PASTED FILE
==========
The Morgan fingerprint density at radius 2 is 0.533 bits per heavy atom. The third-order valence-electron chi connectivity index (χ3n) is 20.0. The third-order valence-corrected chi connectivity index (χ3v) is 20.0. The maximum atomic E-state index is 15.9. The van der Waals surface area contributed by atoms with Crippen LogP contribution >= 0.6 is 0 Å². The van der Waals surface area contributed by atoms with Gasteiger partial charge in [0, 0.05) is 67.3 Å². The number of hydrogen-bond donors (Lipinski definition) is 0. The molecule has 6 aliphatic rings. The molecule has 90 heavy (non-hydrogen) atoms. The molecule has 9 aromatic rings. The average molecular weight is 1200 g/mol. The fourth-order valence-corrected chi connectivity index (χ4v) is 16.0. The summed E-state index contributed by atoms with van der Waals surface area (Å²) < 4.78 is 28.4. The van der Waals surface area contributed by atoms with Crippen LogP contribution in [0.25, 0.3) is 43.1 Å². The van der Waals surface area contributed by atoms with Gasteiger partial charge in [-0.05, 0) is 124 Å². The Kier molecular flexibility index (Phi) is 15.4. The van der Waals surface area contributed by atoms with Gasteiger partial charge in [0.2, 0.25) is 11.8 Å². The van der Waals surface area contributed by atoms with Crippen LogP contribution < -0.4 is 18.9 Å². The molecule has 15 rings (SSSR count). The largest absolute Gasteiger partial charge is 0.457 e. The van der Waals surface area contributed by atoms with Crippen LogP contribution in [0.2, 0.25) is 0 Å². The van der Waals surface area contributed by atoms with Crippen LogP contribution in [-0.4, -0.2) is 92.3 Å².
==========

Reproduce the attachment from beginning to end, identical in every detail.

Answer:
The Morgan fingerprint density at radius 2 is 0.533 bits per heavy atom. The third-order valence-electron chi connectivity index (χ3n) is 20.0. The third-order valence-corrected chi connectivity index (χ3v) is 20.0. The maximum atomic E-state index is 15.9. The van der Waals surface area contributed by atoms with Crippen LogP contribution >= 0.6 is 0 Å². The van der Waals surface area contributed by atoms with Gasteiger partial charge in [0, 0.05) is 67.3 Å². The number of hydrogen-bond donors (Lipinski definition) is 0. The molecule has 6 aliphatic rings. The molecule has 90 heavy (non-hydrogen) atoms. The molecule has 9 aromatic rings. The average molecular weight is 1200 g/mol. The fourth-order valence-corrected chi connectivity index (χ4v) is 16.0. The summed E-state index contributed by atoms with van der Waals surface area (Å²) < 4.78 is 28.4. The van der Waals surface area contributed by atoms with Crippen LogP contribution in [0.25, 0.3) is 43.1 Å². The van der Waals surface area contributed by atoms with Gasteiger partial charge in [-0.05, 0) is 124 Å². The Kier molecular flexibility index (Phi) is 15.4. The van der Waals surface area contributed by atoms with Gasteiger partial charge in [0.2, 0.25) is 11.8 Å². The van der Waals surface area contributed by atoms with Crippen LogP contribution < -0.4 is 18.9 Å². The molecule has 15 rings (SSSR count). The largest absolute Gasteiger partial charge is 0.457 e. The van der Waals surface area contributed by atoms with Crippen LogP contribution in [0.2, 0.25) is 0 Å². The van der Waals surface area contributed by atoms with Crippen LogP contribution in [-0.4, -0.2) is 92.3 Å².